In the cinematic universe of award-winning directors Joel and Ethan Coen, morality matters. Good and evil are usually depicted clearly as such; there are rarely shades of gray. Sometimes their camera lingers long on depravity, but they don't neglect the wages of sin, either; wrongdoers reap the consequences of their choices.

The Coen brothers celebrate 25 years of filmmaking this month with the release of their 14th movie, A Serious Man. It's perhaps their most religious work, juggling existential and theological questions in a story that invokes a modern-day Job. As protagonist Larry Gropnik's world begins to fall apart, he consults three rabbis with his Big Questions, only to find that the answers aren't easy—if there are indeed answers.

That's a good way to describe the brothers' opus: a chronic search for truth. Some might argue that the Coens' world is amoral, but a discerning look reveals morality aplenty. Good and evil stand apart from one another as clearly as black and white—or red and white, in the case of their classic crime story, Fargo. Set against the endless snow of the frigid Midwest, it's a movie about greed, about a perfect crime gone horribly awry—in short, about the wake of destruction left by one man's evil ambitions, seen starkly as a crimson trail of blood against the pure white terrain.

Fargo's heart and soul is local sheriff Marge Gunderson, played in an Oscar-winning turn by Frances McDormand. She's chipper, pleasant, and very pregnant. She's deeply affectionate and supportive of her husband, Norm. Their tranquil life contrasts the frenzied greed of the bad guys as much as a drop of blood on the snow. At the end of the movie, she wonders how anyone could be so selfish: "And here ya are, and it's a beautiful day," she sighs while driving the crooks to prison. Hers is a heart of gratitude and virtue; she couldn't be more different from the reckless criminals she's spent the whole movie pursuing.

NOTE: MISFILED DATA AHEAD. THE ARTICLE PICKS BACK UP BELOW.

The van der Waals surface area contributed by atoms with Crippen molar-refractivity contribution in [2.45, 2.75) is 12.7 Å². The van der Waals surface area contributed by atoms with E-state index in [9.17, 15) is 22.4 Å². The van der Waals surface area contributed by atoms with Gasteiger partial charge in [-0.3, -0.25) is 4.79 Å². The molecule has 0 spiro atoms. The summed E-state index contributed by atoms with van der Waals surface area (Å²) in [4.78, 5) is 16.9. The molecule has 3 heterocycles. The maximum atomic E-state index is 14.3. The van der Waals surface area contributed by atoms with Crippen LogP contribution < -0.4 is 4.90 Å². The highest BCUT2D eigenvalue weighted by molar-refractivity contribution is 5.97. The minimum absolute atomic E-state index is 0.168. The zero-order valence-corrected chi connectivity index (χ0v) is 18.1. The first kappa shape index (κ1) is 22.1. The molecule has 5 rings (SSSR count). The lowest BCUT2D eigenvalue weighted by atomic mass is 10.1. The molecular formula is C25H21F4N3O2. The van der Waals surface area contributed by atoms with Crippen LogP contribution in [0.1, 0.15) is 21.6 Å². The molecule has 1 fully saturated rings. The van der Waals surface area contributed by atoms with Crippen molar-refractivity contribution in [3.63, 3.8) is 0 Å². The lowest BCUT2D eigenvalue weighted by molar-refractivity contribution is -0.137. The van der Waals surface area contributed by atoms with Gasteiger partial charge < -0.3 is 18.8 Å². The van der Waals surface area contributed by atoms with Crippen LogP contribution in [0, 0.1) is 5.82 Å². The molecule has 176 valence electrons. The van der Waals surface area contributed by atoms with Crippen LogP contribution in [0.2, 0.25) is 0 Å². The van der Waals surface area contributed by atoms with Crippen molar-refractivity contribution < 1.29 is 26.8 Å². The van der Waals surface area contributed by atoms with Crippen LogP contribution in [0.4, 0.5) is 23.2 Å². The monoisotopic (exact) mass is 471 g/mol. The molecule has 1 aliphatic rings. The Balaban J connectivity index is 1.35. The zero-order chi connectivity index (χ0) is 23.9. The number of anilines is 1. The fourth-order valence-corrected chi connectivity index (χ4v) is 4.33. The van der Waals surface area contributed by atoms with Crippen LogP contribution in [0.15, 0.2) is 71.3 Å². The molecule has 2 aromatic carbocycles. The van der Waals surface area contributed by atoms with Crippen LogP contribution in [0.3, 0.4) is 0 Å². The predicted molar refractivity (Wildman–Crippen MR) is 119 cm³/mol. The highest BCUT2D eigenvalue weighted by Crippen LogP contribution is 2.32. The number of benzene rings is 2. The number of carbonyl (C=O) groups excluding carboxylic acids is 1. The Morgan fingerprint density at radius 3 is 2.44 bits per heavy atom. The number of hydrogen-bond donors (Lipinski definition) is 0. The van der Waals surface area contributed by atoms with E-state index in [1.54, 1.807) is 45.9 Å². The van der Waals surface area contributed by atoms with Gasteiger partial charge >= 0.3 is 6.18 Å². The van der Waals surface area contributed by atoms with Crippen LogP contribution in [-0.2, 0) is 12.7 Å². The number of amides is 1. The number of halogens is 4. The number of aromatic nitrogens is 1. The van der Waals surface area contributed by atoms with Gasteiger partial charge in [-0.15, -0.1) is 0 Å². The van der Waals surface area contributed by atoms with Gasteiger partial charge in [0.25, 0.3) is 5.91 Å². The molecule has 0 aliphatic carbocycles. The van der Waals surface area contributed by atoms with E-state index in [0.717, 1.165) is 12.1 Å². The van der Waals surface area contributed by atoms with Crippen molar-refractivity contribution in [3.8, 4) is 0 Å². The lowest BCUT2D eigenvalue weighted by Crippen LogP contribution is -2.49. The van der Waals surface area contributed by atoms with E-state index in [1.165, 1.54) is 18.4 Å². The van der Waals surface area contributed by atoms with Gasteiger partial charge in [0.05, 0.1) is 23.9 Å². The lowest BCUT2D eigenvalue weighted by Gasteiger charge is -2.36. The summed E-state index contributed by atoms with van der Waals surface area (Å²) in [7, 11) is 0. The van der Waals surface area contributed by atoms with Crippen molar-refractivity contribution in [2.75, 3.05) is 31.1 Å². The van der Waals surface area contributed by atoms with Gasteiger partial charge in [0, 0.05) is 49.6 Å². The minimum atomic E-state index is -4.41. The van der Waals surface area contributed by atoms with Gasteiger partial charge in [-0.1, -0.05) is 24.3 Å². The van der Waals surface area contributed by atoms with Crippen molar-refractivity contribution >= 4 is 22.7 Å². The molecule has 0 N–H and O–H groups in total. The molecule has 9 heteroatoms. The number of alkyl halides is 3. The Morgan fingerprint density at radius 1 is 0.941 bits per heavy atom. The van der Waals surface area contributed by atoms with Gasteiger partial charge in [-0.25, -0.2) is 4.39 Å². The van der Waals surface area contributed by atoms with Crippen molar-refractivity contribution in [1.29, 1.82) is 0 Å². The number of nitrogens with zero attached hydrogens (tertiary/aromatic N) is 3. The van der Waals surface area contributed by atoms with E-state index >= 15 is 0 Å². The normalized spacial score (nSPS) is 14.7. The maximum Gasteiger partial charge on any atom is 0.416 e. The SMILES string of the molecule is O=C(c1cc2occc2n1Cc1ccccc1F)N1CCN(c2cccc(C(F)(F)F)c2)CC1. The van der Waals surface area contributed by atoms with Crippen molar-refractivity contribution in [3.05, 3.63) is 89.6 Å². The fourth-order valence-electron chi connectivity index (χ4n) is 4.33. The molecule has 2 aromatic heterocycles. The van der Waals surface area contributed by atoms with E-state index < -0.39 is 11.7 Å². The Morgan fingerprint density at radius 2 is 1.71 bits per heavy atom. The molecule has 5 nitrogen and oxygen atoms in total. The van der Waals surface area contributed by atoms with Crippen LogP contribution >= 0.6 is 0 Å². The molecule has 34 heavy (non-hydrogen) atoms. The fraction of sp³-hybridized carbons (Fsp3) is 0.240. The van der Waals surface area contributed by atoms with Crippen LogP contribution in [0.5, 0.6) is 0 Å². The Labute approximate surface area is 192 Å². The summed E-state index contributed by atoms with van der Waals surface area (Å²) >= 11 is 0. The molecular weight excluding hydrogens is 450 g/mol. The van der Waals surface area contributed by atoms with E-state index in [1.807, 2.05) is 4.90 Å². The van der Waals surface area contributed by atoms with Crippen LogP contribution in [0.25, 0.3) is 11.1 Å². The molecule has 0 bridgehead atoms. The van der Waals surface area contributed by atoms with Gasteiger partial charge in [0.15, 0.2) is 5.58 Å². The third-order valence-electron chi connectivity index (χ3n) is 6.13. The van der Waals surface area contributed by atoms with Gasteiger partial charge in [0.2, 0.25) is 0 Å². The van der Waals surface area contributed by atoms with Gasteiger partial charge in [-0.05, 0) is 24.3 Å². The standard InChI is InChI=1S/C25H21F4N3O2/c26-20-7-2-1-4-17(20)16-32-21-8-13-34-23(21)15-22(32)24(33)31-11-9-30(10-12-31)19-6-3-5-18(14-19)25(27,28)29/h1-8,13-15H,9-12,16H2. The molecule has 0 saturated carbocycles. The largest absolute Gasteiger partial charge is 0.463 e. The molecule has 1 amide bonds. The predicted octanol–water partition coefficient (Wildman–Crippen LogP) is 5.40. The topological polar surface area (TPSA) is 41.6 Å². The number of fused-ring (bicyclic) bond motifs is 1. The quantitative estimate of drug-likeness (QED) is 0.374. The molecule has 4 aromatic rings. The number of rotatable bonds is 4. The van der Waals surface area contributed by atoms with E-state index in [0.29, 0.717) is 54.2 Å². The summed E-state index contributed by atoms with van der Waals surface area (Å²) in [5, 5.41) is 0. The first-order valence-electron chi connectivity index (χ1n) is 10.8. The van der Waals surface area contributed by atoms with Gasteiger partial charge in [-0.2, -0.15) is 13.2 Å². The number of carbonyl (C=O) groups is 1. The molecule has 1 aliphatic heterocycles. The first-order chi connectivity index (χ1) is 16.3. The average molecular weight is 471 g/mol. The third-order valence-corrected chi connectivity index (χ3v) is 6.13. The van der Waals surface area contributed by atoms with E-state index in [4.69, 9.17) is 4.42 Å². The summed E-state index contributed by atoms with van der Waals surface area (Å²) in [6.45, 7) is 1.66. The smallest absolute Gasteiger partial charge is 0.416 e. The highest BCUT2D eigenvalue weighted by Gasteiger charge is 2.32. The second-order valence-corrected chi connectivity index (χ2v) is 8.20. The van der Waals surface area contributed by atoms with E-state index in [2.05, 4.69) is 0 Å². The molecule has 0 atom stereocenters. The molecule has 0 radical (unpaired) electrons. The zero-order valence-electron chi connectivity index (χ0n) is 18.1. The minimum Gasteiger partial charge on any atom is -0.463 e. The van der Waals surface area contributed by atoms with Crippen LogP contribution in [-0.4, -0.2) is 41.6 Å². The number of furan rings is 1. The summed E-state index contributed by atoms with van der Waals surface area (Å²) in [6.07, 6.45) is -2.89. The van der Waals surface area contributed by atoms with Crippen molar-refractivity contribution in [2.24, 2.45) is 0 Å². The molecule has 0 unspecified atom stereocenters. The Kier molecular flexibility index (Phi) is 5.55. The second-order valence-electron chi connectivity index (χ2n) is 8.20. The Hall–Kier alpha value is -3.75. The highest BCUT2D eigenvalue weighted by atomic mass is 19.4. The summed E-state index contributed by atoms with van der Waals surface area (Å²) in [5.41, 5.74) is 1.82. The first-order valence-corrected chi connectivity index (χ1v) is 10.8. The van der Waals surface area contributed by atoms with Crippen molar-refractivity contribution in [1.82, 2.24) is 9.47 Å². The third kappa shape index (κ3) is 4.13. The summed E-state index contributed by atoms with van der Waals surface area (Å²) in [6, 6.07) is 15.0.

Like Marge herself, the Coens have a longstanding curiosity about matters of morality. But hard as they might try, they can't seem to shrug off the realities of evil as calmly as their most famous heroine.

There's a certain moral rigor in all of their movies (well, maybe not in The Ladykillers) that has always suggested, to me, a subtext of spiritual inquiry. Where do these sharply contrasting ideals of right and wrong come from? On what basis do the Coens define virtue and nobility? Christians see goodness as a reflection of who God is, but in many of their films, the Coens, who are Jewish, don't offer a theology to speak of. Crucially, however, they don't exclude the possibility, either.

I don't know that Joel and Ethan Coen have answered the question yet; they may not have the answer. But they at least understand the question. No Country for Old Men—which won the 2008 Oscar for Best Picture—was a full-on breakdown of the Coens' moral compass. The film followed the devastating trail of death and depravity left by Anton Chigurh, a serial killer over whom human concepts of justice and morality have no power. Tommy Lee Jones plays the local law enforcement, but he's nowhere near so chipper as Marge Gunderson: "I feel overmatched," he says, paralyzed by his inability to enforce goodness or bring evildoers to justice.

What, then, of the Divine? The Coens grapple with the question; as Chigurh wrestles to subdue a lawman, he stares defiantly toward the heavens as if challenging God to intervene. Characters consider the role of fate, grasping for meaning in a world of chaos and suffering. The Coens don't necessarily point us to Christ, but they don't have to; they show us that human goodness is not enough, that our own devices are frail and feeble in the face of unstoppable evil. As Christians, we can fill in the rest of the story.

Josh Hurst, a CT Movies critic, blogs at

Related Elsewhere:

More articles on film are available at Christianity Today Movies, including reviews of the Coen Brothers' Burn after Reading, No Country for Old Men, The Ladykillers, Intolerable Cruelty, and The Man Who Wasn't There.

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